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Proper dismissal procedures

(Information taken directly from the CCMA website)

Fair reasons for dismissal

  • The Act recognizes three grounds on which a termination of employment might be legitimate.
  • These are:
    • the conduct of the employee,
    • the capacity of the employee,
    • and the operational requirements of the employer's business.
  • The Act provides that a dismissal is automatically unfair if the reason for the dismissal is one that amounts to an infringement of the fundamental rights of employees and trade unions, or if the reason is one of those listed in section 187. The reasons include:
    • participation in a lawful strike,
    • intended or actual pregnancy
    • and acts of discrimination.
  • In cases where the dismissal is not automatically unfair, the employer must show that the reason for dismissal is a reason related to the employee's conduct or capacity, or is based on the operational requirements of the business.
  • If the employer fails to do that, or fails to prove that the dismissal was effected in accordance with a fair procedure, the dismissal is unfair.

Misconduct

Disciplinary procedures prior to dismissal

  • It is essential that all employers adopt disciplinary rules and establish the standard of conduct required of their employees. These rules must create certainty and consistency in the application of the discipline. The standards of conduct must be clear and be made available to all employees in a manner that is easily understood.
  • The courts have endorsed the concept of corrective or progressive discipline. This approach regards the purpose of discipline as a means for employees to know and understand what standards are required of them. Efforts should be made to correct employees' behavior through a system of graduated disciplinary measures such as counseling and warnings.
  • Formal procedures do not have to be invoked every time a rule is broken or a standard is not met. Informal advice and correction is the best and most effective way for an employer to deal with minor violations of work discipline. Repeated misconduct will warrant warnings, which themselves may be graded according to degrees of severity. More serious infringements or repeated misconduct may call for a final warning, or other action short of dismissal. Dismissal should be reserved for cases of serious misconduct or repeated offences.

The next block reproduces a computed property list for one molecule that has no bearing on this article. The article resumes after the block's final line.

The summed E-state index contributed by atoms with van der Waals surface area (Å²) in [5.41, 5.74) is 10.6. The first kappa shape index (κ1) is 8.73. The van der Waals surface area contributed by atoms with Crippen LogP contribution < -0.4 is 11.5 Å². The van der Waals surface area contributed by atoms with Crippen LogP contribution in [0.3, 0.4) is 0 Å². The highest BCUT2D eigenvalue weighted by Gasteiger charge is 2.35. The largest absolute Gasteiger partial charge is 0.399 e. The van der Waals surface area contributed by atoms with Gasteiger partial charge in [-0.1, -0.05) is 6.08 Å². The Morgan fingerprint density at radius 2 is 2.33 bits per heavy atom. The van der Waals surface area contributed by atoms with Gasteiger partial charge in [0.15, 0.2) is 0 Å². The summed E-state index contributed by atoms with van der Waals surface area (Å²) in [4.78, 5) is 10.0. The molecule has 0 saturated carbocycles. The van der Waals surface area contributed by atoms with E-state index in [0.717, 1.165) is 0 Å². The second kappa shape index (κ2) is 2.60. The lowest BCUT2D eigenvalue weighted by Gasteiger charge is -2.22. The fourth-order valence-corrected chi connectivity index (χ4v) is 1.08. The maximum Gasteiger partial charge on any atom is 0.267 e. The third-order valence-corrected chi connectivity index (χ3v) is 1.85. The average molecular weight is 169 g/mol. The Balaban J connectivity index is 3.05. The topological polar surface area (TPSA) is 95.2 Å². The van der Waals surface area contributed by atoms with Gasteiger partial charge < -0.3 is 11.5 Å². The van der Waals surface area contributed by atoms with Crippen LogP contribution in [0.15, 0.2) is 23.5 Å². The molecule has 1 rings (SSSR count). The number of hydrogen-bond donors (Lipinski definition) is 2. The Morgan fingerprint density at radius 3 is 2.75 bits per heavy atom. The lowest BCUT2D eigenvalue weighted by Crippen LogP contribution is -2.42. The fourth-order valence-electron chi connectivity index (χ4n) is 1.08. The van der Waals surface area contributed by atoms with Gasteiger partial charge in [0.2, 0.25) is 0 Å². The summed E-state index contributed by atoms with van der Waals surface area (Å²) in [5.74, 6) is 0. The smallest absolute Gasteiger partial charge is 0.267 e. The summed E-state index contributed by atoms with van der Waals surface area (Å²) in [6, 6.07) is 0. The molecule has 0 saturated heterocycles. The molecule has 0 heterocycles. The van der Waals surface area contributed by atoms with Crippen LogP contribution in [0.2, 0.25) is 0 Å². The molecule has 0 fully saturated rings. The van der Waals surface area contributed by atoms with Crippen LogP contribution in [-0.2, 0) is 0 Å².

Dismissals for misconduct

  • Generally, it is not appropriate to dismiss an employee for a first offence, except if the misconduct is serious and of such gravity that it makes a continued employment relationship intolerable.
  • Examples of serious misconduct, subject to the rule that each case should be judged on its merits, are
    • gross dishonesty
    • willful damage to the property of the employer,
    • willful endangering of the safety of others,
    • physical assault on the employer, a fellow employee, client or customer
    • and gross insubordination.
  • Whatever the merits of the case for dismissal might be, a dismissal will not be fair if it does not meet the requirements of section 188.
  • When deciding whether or not to impose the penalty of dismissal, the employer should in addition to the gravity of the misconduct consider factors such as the employee's circumstances (including length of service, previous disciplinary record and personal circumstances), the nature of the job and the circumstances of the infringement itself.
  • The employer should apply the penalty of dismissal consistently with the way in which it has been applied to the same and other employees in the past, and consistently as between two or more employees who participate in the misconduct under consideration.

Fair procedure